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Eyes on the Road: Speeding near new park near Ga. 284 concerns resident
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Hall County officials recently changed the speed limit on the road leading to the new Don Carter State Park off Lake Lanier, but nearby North Hall resident Terry Roberts is still concerned about drivers hotfooting through the area.

Roberts, who has complained to the Hall County Sheriff’s Office about the problem, said speeders are common along Ga. 284/Clarks Bridge Road in both directions to North Browning Bridge Road, which leads to the park. Motorists are prone to tailgate and pass motorists abiding by the 55 mph speed limit.

“And that’s a blind hill that you turn to go to (the park),” said Roberts, who lives off Ga. 284.

He described the road as a popular cut-through for commuters from North Hall and beyond traveling to Gainesville, instead of using U.S. 129/Cleveland Highway.

“They’ll come down through there, putting makeup on and half asleep.” Roberts said.

He got the tag number of one motorist “who would pass people on double lines and in curves — it didn’t matter,” he said. “(The driver) would run 70-80 mph.”

Last month, the Hall County Board of Commissioners voted to change the speed limit on North Browning Bridge, a 1.86-mile, mostly tree-lined road that runs from Clarks Bridge to the park, from 40 mph to 35 mph.

County staff recommended the reduction because of “a substantial increase in traffic along this roadway, the types of vehicles and roadway geometric issues.”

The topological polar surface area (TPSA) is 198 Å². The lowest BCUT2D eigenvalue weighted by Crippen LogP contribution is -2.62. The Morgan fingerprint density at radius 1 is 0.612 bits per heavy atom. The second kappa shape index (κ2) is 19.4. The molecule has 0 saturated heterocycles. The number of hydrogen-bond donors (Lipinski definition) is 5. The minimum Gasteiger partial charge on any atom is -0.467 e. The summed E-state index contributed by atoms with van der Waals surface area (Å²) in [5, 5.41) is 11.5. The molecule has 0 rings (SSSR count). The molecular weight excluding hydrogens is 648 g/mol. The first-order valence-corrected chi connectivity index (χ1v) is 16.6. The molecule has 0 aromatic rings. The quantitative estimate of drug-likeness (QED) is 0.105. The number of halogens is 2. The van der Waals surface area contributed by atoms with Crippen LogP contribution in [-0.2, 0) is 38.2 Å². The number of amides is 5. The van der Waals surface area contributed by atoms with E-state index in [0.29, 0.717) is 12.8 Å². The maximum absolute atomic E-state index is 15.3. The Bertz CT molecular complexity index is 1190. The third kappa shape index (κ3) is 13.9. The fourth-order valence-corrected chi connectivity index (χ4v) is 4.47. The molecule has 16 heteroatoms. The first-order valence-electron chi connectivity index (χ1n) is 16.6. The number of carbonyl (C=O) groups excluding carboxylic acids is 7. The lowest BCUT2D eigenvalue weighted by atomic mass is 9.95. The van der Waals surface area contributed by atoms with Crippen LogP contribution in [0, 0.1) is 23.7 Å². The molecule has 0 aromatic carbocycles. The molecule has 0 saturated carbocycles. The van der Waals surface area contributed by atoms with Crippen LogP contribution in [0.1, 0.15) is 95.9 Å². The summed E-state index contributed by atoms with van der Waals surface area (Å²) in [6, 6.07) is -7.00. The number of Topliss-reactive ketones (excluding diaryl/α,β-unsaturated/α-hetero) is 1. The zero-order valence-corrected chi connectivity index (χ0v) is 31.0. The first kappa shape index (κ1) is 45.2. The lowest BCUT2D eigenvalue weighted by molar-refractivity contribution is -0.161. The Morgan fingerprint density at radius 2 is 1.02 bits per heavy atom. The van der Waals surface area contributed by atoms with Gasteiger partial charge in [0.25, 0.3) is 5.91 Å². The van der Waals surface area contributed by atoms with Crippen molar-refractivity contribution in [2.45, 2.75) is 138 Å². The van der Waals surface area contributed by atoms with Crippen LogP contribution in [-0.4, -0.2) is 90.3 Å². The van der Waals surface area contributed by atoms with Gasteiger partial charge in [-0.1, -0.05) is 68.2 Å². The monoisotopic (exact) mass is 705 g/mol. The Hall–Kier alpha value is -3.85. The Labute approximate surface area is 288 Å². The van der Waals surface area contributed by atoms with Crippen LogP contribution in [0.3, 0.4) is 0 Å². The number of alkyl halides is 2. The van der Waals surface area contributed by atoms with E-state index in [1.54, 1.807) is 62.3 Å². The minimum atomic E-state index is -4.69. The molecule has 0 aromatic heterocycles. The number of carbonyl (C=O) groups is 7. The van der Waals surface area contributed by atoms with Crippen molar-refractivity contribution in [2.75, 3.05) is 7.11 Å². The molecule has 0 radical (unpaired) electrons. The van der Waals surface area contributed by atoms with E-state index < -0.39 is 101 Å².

About 60,000 people visited the park between its unofficial opening on July 15 and dedication by Gov. Nathan Deal and other officials on Sept. 16, Park Manager Will Wagner said.

“The speed limit should be 45 on the whole road,” Roberts said.

So far, nothing appears to be in the works addressing Roberts’ concerns.

Hall County Administrator Randy Knighton said “he hasn’t heard of any complaints” concerning Clarks Bridge speeding.

“The county has not requested we review the speed limit be(ing) lowered,” said Teri Pope, district spokeswoman for the Georgia Department of Transportation, which sets the speed limit on state roads.

Sgt. Stephen Wilbanks, sheriff’s office spokesman, said speeding complaints along the road “are a constant.”

“Periodically, our traffic enforcement unit will spend time in the area in an effort to reduce the overall speed of drivers through deterrence and voluntary compliance,” he said. “But they have many other roadways in the county with similar complaints, so they have to move around a lot.”

High speeds, combined with the road having many sharp turns and little if any shoulders, “can make Clarks Bridge Road somewhat hazardous,” Wilbanks said.

He advised motorists pay close attention.

“Put down the phone, allow more room between you and the car in front of you, and be alert for other vehicles entering the roadway from blind driveways or intersections,” Wilbanks said.

Ga. 284 is about to become a more interesting ride for motorists, as a DOT project to replace Clarks Bridge on Ga. 284 at Lake Lanier gets underway.

The $8.7 million project will involve construction of a new bridge next to the old one, then demolition of the old one. The overall project completion date is Dec. 31, 2015.

Jeff Gill covers transportation issues for The Times. Share your thoughts, news tips and questions with him:


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